I’m sure many of you have noticed the default blue outlines browsers use when focusing a particular element on a webpage. Sometimes designers feel inclined to hide these or minimize how obvious the focus state is because they don’t like how they look. If you don’t like the way the focus state looks, always replace it with something that fits into your design instead of getting rid of it.
Most people are familiar with using the tab key to navigate to the next link on a webpage, but some people rely on their keyboard to navigate through the entire webpage at all times. Any noticeable visual change to an element can indicate a focus state and will help a person know which element has the keyboards focus as they navigate the webpage.
Designing user interfaces that can be easily controlled by a keyboard in a logical order should be a priority during the design phase.
Source: Understanding WCAG 2.0: Focus Visible, Understanding WCAG 2.0: Focus Order
4. Use labels to help users understand inputs and avoid mistakes
When designing a webpage, and trying to improve responsive usability, it’s tempting to streamline the space you use and visible information. This can cause designers to drop the <label> off of their forms and rely on the placeholder text to act as the label. In most cases placeholder text can be hard to read and colored in a light gray that does not meet required contrast ratios. The <label> is very important and is what screen readers use to provide context for form elements.
However, that does not mean we have to give up on our label free dreams of streamlined form elements stacked and organized uniformly. We can still find a balance and visually hide <label> with CSS without removing it from the document flow, meet proper contrast ratios for placeholder text, and include the <label> for screen readers.
5. Write good alt text for images
Users with low vision often make use of a screen reading software to “read” the web. When the screen reader lands on an image, it looks for alt text that it can read to the user. If it finds no alt text on the image, it will often just say “image”, leaving the user in the dark with what the image is about or if it is associated with understanding the meaning of the webpage or story.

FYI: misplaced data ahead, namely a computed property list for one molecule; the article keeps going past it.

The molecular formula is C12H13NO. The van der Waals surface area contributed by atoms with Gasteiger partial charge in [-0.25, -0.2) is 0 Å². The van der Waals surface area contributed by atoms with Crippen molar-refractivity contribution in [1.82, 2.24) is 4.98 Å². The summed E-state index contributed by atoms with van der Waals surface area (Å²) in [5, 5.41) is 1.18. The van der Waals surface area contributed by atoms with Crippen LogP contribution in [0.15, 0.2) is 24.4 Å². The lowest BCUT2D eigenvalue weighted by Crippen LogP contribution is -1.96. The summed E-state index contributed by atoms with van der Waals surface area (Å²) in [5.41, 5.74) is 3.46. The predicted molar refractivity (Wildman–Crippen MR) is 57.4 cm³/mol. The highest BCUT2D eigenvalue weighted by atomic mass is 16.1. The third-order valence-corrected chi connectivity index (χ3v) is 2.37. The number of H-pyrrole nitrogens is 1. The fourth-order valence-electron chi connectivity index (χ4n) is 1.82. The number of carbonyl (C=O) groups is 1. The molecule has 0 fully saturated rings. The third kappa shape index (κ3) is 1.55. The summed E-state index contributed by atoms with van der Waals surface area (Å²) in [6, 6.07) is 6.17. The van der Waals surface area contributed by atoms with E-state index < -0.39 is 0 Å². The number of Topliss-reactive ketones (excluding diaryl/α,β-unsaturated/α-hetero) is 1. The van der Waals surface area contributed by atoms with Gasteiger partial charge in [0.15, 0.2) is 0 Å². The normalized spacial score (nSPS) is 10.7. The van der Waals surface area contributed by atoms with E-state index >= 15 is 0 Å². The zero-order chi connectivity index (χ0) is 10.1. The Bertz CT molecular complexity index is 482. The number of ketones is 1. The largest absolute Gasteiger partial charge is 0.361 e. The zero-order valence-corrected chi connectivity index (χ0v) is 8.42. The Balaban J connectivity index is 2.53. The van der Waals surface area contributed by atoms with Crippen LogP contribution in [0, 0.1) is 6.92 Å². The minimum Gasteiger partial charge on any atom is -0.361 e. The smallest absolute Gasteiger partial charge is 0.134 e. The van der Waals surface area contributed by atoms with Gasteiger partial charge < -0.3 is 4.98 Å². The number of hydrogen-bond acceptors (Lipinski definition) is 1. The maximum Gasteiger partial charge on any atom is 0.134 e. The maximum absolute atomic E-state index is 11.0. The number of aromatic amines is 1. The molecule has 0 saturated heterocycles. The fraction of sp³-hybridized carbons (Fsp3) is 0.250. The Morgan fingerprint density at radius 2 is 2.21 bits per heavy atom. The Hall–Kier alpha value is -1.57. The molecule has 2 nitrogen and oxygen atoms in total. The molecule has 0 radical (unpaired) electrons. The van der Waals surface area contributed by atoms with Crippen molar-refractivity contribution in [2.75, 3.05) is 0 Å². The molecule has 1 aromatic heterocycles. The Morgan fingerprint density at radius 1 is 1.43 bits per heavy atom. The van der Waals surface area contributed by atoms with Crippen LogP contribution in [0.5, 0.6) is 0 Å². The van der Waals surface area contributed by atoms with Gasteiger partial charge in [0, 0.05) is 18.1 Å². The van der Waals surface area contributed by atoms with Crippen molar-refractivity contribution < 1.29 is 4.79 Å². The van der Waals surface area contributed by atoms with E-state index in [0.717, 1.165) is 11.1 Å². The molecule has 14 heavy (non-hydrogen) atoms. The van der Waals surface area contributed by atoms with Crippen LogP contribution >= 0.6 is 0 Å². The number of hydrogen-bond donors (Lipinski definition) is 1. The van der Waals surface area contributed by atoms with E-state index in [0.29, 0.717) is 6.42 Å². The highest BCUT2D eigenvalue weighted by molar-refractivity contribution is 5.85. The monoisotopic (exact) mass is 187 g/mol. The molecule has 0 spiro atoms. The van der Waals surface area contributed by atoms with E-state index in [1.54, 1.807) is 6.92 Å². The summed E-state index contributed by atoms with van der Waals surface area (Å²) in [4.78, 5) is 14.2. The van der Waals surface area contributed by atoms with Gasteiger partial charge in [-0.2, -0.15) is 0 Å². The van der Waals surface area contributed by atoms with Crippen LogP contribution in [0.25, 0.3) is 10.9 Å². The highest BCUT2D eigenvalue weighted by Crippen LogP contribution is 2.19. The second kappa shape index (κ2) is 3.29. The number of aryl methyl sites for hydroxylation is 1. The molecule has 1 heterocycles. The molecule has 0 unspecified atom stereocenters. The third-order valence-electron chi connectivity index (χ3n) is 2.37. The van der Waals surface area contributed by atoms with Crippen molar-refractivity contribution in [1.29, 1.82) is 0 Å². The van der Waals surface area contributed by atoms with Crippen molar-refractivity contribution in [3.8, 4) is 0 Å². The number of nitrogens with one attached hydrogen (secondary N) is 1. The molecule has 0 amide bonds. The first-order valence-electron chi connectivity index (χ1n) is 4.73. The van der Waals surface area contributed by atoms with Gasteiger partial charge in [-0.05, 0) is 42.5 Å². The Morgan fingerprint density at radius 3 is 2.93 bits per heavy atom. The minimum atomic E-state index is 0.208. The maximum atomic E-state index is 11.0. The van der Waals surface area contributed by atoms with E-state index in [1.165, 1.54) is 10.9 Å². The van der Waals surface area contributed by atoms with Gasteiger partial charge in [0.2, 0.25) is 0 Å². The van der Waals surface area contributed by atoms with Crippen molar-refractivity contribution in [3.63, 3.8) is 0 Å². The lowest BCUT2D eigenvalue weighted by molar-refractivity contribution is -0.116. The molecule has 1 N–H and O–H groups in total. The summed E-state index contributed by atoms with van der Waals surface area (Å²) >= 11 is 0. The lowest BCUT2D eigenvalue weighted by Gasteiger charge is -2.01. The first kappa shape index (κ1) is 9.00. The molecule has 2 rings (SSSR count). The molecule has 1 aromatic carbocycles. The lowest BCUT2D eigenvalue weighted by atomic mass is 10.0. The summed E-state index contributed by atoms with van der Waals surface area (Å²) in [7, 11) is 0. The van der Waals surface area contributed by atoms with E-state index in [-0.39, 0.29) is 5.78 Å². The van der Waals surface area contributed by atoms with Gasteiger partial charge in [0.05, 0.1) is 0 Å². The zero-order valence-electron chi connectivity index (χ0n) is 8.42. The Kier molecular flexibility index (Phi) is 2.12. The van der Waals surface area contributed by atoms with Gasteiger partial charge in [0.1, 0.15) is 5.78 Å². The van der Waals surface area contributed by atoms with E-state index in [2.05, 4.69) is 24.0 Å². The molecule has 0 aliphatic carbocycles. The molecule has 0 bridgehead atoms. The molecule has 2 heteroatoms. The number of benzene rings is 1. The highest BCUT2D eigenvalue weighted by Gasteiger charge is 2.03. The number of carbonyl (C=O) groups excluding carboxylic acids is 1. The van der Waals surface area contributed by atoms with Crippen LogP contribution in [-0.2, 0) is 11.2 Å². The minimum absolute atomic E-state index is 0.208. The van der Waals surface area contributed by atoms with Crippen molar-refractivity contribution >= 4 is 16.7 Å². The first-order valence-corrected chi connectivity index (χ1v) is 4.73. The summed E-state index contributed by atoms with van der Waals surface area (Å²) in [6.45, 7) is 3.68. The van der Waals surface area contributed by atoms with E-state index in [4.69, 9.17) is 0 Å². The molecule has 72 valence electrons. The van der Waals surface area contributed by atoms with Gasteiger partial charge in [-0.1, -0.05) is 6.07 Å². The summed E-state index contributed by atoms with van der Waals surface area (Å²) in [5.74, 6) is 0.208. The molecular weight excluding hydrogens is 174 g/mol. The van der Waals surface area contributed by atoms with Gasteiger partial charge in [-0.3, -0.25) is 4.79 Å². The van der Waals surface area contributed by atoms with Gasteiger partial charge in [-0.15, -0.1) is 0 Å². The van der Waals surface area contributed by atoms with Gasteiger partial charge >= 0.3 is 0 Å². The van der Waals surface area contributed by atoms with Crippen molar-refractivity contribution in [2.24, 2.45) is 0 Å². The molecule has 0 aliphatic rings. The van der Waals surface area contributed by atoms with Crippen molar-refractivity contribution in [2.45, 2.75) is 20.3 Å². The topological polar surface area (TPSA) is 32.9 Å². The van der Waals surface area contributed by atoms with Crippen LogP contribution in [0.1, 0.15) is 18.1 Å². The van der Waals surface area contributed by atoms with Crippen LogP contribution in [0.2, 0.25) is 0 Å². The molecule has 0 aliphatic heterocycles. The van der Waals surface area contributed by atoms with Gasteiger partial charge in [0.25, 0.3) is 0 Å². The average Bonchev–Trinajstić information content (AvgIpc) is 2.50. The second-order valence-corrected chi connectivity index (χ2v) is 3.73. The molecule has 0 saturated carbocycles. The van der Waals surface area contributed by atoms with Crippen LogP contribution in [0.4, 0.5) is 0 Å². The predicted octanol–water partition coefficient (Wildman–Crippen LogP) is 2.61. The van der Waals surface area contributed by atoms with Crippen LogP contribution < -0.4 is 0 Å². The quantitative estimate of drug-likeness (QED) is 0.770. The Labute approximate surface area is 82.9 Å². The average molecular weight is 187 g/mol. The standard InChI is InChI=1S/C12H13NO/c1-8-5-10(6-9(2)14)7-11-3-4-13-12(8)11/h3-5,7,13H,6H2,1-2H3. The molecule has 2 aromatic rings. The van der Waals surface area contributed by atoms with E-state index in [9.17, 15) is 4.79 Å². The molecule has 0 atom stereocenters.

It’s important to set the alt text to something that is descriptive and helps explain what is going on in the photograph instead of including something like “photo of two people and phone”. For example, if you have an image of two people looking at a cell phone and one of them is playing a game on the phone, your alt text would look something like “One person excitedly playing a game on a phone while another person stands by happily spectating”.
If you follow these guidelines you will find yourself closer than ever to meet level AA Web Content Accessibility Guidelines.
When you first look at the WCAG Quick Reference Guide it can appear overwhelming or hard to implement all of the guidelines on top of your existing process. The reality is adding accessibility to your process is easy and only takes a couple of days and some useful tools to get started.
As designers, it is important to not only think about how we can incorporate these guidelines into our process but push and promote the application of accessibility standards. Our goal is to create interesting, engaging, and beautiful ways to digest information. It’s also our responsibility to make sure all people can access information and use a website no matter their abilities, education, age, or location.
WCAG 2.0 Quick Reference Guide: This is the comprehensive list of accessibility standards, what each guideline success criteria is and techniques to complete each guideline.
WebAIM color contrast checker: This will quickly show you what the contrast ratio of foreground and background text/color combination and if they pass WCAG AA or WCAG AAA compliance. This is a great tool for fine tuning a color and seeing the contrast ratio change in real time.
Vox Media Accessibility Guidelines Checklist: This is a useful checklist to help build accessibility into your process for designers, developers, project managers, QA, or editorial.